Shaving was a chore. When I first started shaving as a teenager, I was using a Gillette Mach 3 razor. I never found shaving enjoyable, but all the commercials on television told me that it could be a great experience. So I upgraded to more blades in my cartridge. Then I got a razor that pivots. It still wasn’t enjoyable. So I switched to electric to make the whole process go by faster, but I found that I wasn’t getting the close shave that I wanted, so I switched back to a cartridge razor.
A few years ago I stumbled on a company called Harry’s that made inexpensive razor cartridges with stylish handles. I bought one of their razors with a shiny metal handle and thought that maybe if I introduced a bit of “artistry” into my shaving routine, I might begin to enjoy it a bit more. I ordered some old-fashioned shaving cream and a badger hair shaving brush and decided to learn how to build a lather.
I hit YouTube for tutorials on lather building, and I discovered that none of the videos featured cartridge razors. In fact, all of them referred to something called “wet shaving.” I researched it more and more and ended up completely enthralled by the idea. There were double-edge razors, single-edge razors, straight razors. There were creams, soaps, balms. It was like a brand new world had been opened before my eyes. So I decided to give it a try.
I’ve been wet shaving with a double-edge razor for almost three years, and I can honestly say that I’ll never put a multi-blade cartridge razor against my face again.
Here are the reasons I enjoy wet shaving.
- It’s better for your skin. Contrary to popular belief, more blades on a razor does not lead to a smoother, closer shave. In fact, the extra blades lead to more tugging and more damage to your skin. Additionally, the extra skin care required to effectively wet shave provides added benefits to facial health.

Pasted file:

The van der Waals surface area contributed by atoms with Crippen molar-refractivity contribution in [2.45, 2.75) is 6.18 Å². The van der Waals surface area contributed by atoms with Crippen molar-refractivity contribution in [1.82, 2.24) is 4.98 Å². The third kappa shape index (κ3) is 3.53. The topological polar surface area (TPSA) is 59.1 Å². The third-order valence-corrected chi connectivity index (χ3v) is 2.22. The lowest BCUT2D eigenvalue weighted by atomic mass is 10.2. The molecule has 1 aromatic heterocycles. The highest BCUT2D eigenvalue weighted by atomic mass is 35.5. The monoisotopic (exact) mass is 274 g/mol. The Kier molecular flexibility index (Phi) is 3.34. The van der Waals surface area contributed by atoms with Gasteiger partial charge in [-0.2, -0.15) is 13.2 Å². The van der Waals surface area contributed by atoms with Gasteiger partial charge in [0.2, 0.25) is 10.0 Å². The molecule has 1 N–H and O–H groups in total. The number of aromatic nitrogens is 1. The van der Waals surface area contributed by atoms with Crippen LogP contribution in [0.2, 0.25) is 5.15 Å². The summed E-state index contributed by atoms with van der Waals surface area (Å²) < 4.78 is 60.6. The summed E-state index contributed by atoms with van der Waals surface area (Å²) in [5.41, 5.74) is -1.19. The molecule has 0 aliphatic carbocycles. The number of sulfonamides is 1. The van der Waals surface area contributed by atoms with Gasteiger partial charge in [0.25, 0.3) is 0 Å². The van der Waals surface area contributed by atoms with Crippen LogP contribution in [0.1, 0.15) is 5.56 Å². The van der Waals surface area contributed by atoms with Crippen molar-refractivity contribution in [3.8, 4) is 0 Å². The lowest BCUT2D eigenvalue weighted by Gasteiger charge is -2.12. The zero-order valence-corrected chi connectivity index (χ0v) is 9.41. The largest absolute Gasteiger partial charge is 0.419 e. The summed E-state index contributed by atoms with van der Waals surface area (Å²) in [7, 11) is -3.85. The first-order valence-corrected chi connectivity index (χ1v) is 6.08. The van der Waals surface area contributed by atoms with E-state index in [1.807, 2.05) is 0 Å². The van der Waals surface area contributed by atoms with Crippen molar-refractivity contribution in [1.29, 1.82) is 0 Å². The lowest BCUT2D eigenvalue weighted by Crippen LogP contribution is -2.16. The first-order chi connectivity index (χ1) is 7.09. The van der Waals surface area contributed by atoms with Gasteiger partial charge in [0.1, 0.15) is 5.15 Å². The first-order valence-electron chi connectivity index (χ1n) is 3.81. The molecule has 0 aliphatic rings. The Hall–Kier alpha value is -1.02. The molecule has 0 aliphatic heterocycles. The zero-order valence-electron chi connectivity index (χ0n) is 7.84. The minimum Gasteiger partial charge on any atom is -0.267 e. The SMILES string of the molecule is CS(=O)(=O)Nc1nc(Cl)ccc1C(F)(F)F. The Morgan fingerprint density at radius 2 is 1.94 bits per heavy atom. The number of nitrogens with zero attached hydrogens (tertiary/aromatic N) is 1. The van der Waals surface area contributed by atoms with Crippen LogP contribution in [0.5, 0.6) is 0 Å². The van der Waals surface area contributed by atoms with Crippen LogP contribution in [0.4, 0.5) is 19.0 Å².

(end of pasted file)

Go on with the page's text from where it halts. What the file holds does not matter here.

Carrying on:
- It’s less expensive. Okay, so this is entirely dependent on how much of a hobby this can become. In the most utilitarian sense, it is far less expensive than standard cartridge razor shaving. While the initial investment can be pretty high (a good double-edge safety razor can cost around $30, a badger-hair brush can cost $40), the maintenance cost is a lot lower. A pack of 100 razor blades will cost around $10, and that can last up to two years. A shaving soap can last almost a year, and they cost around $15. But if you start collecting shaving accoutrements, it can certainly get expensive.
- It takes practice. It’s a skill, and like any skill, it requires practice. I spent time learning technique, and that gives it a sense of ritual for me. I learned to appreciate the discipline it takes to get a perfect shave, and mastery has become a goal I look forward to attaining.
- It’s therapeutic. There are so few rituals we have these days; everything needs to be done as quickly as possible. With wet shaving, there’s a ritual that is both distinctly masculine and beautiful. I love taking the time to build a good lather from a tallow based soap, the steady strokes with a weighty razor, and the aromas of my shaving soaps and post-shave balms.
- It’s better for the environment. Cartridge razors are often made of a lot of plastic, and the razor cartridges create a lot of plastic waste. The aerosol cans that are often used with cartridge razors also create hazardous waste. Double-edge safety razors, on the other hand, are made almost entirely of stainless steel. The blades are also stainless steel and are easily recyclable. The shaving soaps and creams used are often organically made, providing a healthy alternative to the chemical goo that comes from a can.
I could probably list a dozen more reasons, but these are the basics. While I’m not naïve enough to think that wet shaving is for everyone, I do believe that everyone should give it a try. The experience is definitely worth the effort. If you’re interested in giving it a try, let me know. I’d love to hear about how it goes for you.